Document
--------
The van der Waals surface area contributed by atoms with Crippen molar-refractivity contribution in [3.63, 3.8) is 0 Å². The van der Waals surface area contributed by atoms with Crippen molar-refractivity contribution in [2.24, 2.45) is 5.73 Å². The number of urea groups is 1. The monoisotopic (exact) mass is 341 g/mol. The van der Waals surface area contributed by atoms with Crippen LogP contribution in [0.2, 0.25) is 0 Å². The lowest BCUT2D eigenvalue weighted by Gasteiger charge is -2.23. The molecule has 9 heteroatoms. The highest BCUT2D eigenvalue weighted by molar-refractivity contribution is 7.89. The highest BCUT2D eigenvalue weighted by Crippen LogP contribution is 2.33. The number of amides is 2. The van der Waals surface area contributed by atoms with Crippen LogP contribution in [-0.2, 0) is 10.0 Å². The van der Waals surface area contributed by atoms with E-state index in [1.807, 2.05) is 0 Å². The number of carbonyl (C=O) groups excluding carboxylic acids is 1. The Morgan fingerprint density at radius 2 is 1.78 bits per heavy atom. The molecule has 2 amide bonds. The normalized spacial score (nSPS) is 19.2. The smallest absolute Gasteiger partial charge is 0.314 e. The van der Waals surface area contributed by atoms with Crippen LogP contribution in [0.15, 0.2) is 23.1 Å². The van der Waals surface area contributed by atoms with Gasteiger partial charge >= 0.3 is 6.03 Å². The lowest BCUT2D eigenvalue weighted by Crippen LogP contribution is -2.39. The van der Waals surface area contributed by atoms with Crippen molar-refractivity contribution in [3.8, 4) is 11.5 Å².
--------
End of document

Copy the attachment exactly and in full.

The van der Waals surface area contributed by atoms with Crippen molar-refractivity contribution in [3.63, 3.8) is 0 Å². The van der Waals surface area contributed by atoms with Crippen molar-refractivity contribution in [2.24, 2.45) is 5.73 Å². The number of urea groups is 1. The monoisotopic (exact) mass is 341 g/mol. The van der Waals surface area contributed by atoms with Crippen LogP contribution in [0.2, 0.25) is 0 Å². The lowest BCUT2D eigenvalue weighted by Gasteiger charge is -2.23. The molecule has 9 heteroatoms. The highest BCUT2D eigenvalue weighted by molar-refractivity contribution is 7.89. The highest BCUT2D eigenvalue weighted by Crippen LogP contribution is 2.33. The number of amides is 2. The van der Waals surface area contributed by atoms with Crippen LogP contribution in [-0.2, 0) is 10.0 Å². The van der Waals surface area contributed by atoms with E-state index in [1.807, 2.05) is 0 Å². The number of carbonyl (C=O) groups excluding carboxylic acids is 1. The Morgan fingerprint density at radius 2 is 1.78 bits per heavy atom. The molecule has 2 amide bonds. The normalized spacial score (nSPS) is 19.2. The smallest absolute Gasteiger partial charge is 0.314 e. The van der Waals surface area contributed by atoms with Crippen LogP contribution in [0.15, 0.2) is 23.1 Å². The van der Waals surface area contributed by atoms with Gasteiger partial charge >= 0.3 is 6.03 Å². The lowest BCUT2D eigenvalue weighted by Crippen LogP contribution is -2.39. The van der Waals surface area contributed by atoms with Crippen molar-refractivity contribution in [3.8, 4) is 11.5 Å².